Tyson has eye on the Hall

MURRAY GREIG -- Sun Media

, Last Updated: 10:54 AM ET

In anticipation of Mike Tyson's eligibility for induction into the International Boxing Hall of Fame in 2010, the reinvention of the former "baddest man on the planet" has begun in earnest.

A preview of sorts was provided last weekend when prolonged standing ovations from critics and audiences alike greeted the premiere of the documentary biopic Tyson at the famed Cannes Film Festival.

According to reports in the French media, following the red-carpet screening Tyson and director James Toback were greeted by a four-minute "outpouring of affection" before they were able to address the throng.

"I've never experienced anything like this in my whole career," Tyson told French reporters.

"It's kind of intimidating. I had no idea this thing was going to ever make it to such a grand scale. I feel totally overwhelmed. I've lived a wild and strange life. I've used drugs and had physical altercations with dangerous people. It's just a miracle I'm here. Jim (Toback), he just elicited all this stuff out of me. I don't know how he did it."

The film, scheduled for worldwide release this fall, intercuts old TV interviews with clips from Tyson's biggest fights in an effort to portray the youngest heavyweight champion in boxing history as what Toback calls "a complex, iconic and noble human being."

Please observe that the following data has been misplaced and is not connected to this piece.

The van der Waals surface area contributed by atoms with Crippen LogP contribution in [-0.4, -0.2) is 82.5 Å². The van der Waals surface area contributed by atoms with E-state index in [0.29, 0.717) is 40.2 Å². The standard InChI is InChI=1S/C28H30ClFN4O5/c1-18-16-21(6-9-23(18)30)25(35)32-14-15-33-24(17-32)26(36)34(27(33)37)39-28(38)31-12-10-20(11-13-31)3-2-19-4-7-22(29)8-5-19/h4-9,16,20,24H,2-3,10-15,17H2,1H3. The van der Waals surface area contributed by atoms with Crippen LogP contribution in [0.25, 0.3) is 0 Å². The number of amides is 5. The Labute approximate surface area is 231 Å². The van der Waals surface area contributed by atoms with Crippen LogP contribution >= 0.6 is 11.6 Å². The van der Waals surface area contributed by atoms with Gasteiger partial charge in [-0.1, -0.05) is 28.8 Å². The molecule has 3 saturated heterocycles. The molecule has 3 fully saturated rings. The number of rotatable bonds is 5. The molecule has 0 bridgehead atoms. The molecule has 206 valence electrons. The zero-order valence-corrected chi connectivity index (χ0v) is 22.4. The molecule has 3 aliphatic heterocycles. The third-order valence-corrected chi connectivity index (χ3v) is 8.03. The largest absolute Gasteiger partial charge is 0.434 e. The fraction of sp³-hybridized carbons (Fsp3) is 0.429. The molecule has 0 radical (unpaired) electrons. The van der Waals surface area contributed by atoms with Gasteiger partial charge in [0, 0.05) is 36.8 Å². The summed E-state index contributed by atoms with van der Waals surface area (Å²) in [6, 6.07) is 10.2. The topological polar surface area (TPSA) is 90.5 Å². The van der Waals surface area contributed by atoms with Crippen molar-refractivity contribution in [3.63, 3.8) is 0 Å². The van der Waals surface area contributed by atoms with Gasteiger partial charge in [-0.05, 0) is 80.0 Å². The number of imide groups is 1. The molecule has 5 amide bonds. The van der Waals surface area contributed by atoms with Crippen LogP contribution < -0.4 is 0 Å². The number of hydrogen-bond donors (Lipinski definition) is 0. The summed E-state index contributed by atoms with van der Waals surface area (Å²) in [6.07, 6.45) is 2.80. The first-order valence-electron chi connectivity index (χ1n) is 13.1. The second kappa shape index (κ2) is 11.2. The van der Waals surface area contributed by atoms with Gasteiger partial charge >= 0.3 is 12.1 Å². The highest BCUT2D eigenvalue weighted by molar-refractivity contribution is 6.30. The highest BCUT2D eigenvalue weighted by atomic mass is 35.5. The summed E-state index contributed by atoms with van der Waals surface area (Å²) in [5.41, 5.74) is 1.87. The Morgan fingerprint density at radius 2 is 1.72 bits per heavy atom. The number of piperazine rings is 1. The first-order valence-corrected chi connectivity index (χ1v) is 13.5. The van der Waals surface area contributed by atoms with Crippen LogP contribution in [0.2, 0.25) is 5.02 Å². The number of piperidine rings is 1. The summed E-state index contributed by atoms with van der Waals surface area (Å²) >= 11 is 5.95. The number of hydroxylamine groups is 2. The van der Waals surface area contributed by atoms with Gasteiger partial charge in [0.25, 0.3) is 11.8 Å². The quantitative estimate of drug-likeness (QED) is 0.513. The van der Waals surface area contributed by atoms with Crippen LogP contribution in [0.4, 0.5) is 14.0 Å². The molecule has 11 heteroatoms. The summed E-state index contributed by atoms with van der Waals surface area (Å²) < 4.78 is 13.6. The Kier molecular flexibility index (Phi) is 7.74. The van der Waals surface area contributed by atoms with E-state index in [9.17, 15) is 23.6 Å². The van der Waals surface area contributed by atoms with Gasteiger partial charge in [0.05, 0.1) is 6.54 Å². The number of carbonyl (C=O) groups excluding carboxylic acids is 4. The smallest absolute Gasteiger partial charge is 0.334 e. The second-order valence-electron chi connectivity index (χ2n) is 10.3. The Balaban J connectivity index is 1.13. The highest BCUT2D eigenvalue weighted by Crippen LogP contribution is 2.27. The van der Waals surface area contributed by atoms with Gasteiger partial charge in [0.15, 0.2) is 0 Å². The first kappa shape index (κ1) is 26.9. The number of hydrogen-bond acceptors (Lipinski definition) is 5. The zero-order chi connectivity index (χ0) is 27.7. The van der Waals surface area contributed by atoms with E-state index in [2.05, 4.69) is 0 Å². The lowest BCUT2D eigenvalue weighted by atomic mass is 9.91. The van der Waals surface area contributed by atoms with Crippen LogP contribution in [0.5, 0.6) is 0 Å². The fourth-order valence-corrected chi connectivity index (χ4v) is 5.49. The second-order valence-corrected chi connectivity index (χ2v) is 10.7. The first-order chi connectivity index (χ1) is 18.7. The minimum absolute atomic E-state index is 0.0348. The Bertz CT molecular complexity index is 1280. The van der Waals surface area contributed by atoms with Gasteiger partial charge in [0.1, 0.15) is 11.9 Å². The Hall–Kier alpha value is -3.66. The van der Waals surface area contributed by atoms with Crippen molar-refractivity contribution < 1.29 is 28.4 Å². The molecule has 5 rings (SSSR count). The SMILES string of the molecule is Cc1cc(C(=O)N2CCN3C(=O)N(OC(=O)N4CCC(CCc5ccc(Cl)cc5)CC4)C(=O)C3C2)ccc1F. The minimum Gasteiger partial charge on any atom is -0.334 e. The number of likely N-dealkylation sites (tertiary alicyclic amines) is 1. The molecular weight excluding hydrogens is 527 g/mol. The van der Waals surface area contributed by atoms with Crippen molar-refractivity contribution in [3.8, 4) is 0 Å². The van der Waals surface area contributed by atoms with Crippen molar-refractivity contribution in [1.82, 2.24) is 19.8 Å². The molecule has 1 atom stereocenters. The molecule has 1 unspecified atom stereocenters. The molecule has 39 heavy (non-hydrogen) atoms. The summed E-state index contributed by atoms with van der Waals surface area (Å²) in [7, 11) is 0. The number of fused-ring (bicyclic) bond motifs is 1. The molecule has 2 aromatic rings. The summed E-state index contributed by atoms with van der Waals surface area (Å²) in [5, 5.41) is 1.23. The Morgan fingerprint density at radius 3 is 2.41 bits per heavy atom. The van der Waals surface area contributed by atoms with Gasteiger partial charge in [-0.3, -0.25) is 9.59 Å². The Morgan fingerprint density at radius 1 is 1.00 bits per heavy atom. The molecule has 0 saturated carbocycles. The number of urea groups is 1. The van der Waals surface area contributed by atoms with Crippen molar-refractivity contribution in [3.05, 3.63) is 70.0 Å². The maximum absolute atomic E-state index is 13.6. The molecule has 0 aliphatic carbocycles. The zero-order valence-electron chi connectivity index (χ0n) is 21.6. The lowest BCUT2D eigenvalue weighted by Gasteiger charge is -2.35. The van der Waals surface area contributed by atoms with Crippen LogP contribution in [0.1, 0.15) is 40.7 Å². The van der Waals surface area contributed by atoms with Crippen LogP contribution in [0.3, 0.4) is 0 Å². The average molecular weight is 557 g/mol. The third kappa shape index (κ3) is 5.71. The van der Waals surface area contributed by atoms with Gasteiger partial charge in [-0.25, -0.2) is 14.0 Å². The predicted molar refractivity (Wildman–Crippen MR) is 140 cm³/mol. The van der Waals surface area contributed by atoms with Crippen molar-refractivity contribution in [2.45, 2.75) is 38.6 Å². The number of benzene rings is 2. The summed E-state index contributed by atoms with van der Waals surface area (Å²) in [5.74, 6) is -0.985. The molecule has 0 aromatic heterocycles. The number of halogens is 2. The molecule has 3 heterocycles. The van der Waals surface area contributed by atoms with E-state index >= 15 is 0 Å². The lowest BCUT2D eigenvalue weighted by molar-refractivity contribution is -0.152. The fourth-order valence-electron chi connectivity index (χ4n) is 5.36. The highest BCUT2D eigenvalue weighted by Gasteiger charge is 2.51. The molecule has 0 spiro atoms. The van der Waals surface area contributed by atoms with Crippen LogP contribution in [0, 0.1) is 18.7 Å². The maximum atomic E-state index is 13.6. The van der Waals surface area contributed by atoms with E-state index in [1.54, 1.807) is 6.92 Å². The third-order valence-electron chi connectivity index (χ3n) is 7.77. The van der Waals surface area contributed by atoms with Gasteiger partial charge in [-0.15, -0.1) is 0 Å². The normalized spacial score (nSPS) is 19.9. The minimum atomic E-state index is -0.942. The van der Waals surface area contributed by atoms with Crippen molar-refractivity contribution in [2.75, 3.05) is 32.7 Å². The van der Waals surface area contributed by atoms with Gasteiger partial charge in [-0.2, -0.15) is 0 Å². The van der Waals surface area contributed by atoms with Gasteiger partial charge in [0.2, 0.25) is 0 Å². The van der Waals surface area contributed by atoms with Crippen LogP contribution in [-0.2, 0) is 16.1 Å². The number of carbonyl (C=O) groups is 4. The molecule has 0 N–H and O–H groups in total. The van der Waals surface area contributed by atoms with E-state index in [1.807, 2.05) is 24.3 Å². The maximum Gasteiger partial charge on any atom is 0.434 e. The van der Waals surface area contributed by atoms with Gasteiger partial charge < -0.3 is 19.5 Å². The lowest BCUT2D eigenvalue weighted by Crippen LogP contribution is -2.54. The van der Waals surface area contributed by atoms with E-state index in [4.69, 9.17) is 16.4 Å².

Told entirely from Tyson's point of view, the filmserves up graphic details alternately described as "shocking" and "moving" by Cannes critics.

As for those who think Tyson should be barred from the IBHOF because of his conviction and incarceration for rape, his numerous drug charges or even the fact he reportedly still owes the U.S. government more than $20 million in back taxes, I can offer only three words: Get over it.

Jake LaMotta, Sonny Liston and Don King are just a few of the previous inductees who have had "issues" with the law. Ditto for Muhammad Ali, whose anti-Vietnam stance was once branded "an evil threat to the American way of life" by a U.S. Congressional Committee.

I've been a voting member for the IBHOF for the past several years, and can truthfully say I'll have no qualms about putting a check mark beside Tyson's name on the ballot.

Whatever he was guilty of outside the ring has no bearing on his legacy as the most feared heavyweight of his generation.

His record between the ropes speaks for itself.

BYRD GROUNDED

Former IBF heavyweight champ Chris Byrd slipped into unconsciousness and had to be hospitalized minutes after his ninth-round KO loss to unheralded light heavyweight Shaun George (16-2-2) on May 16.

Byrd was unresponsive after a combination of valium and morphine was administered in his dressing room to relieve pain from a shoulder dislocation sustained when George dropped him in the opening round.

Gotta figure this is the end of the road for the 37-year-old Byrd, who was making his debut at light-heavy. After winning 41 of 42, he's been KO'd in three of his last four.


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